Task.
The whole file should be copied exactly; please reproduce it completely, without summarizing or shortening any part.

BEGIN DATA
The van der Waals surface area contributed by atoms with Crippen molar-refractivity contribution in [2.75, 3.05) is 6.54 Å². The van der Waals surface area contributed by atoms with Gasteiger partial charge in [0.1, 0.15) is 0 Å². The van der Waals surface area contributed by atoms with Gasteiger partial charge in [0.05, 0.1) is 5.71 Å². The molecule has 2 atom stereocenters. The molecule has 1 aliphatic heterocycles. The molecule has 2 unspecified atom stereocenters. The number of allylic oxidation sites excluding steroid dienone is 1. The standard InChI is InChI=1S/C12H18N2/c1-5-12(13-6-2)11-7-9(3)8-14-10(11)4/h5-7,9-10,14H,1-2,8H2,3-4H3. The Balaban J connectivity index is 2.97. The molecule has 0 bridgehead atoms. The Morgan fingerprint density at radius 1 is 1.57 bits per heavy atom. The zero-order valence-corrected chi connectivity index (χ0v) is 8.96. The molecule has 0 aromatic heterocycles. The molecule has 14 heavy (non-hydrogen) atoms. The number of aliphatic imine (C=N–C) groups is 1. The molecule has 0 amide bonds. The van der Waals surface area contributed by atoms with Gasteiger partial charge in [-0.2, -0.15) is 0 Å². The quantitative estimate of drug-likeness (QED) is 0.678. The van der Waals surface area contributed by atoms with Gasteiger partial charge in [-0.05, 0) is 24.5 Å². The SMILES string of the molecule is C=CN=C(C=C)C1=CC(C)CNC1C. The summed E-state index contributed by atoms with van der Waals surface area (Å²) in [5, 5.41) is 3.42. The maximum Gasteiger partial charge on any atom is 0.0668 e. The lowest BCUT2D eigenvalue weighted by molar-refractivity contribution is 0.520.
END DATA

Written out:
The van der Waals surface area contributed by atoms with Crippen molar-refractivity contribution in [2.75, 3.05) is 6.54 Å². The van der Waals surface area contributed by atoms with Gasteiger partial charge in [0.1, 0.15) is 0 Å². The van der Waals surface area contributed by atoms with Gasteiger partial charge in [0.05, 0.1) is 5.71 Å². The molecule has 2 atom stereocenters. The molecule has 1 aliphatic heterocycles. The molecule has 2 unspecified atom stereocenters. The number of allylic oxidation sites excluding steroid dienone is 1. The standard InChI is InChI=1S/C12H18N2/c1-5-12(13-6-2)11-7-9(3)8-14-10(11)4/h5-7,9-10,14H,1-2,8H2,3-4H3. The Balaban J connectivity index is 2.97. The molecule has 0 bridgehead atoms. The Morgan fingerprint density at radius 1 is 1.57 bits per heavy atom. The zero-order valence-corrected chi connectivity index (χ0v) is 8.96. The molecule has 0 aromatic heterocycles. The molecule has 14 heavy (non-hydrogen) atoms. The number of aliphatic imine (C=N–C) groups is 1. The molecule has 0 amide bonds. The van der Waals surface area contributed by atoms with Gasteiger partial charge in [-0.2, -0.15) is 0 Å². The quantitative estimate of drug-likeness (QED) is 0.678. The van der Waals surface area contributed by atoms with Gasteiger partial charge in [-0.05, 0) is 24.5 Å². The SMILES string of the molecule is C=CN=C(C=C)C1=CC(C)CNC1C. The summed E-state index contributed by atoms with van der Waals surface area (Å²) in [5, 5.41) is 3.42. The maximum Gasteiger partial charge on any atom is 0.0668 e. The lowest BCUT2D eigenvalue weighted by molar-refractivity contribution is 0.520.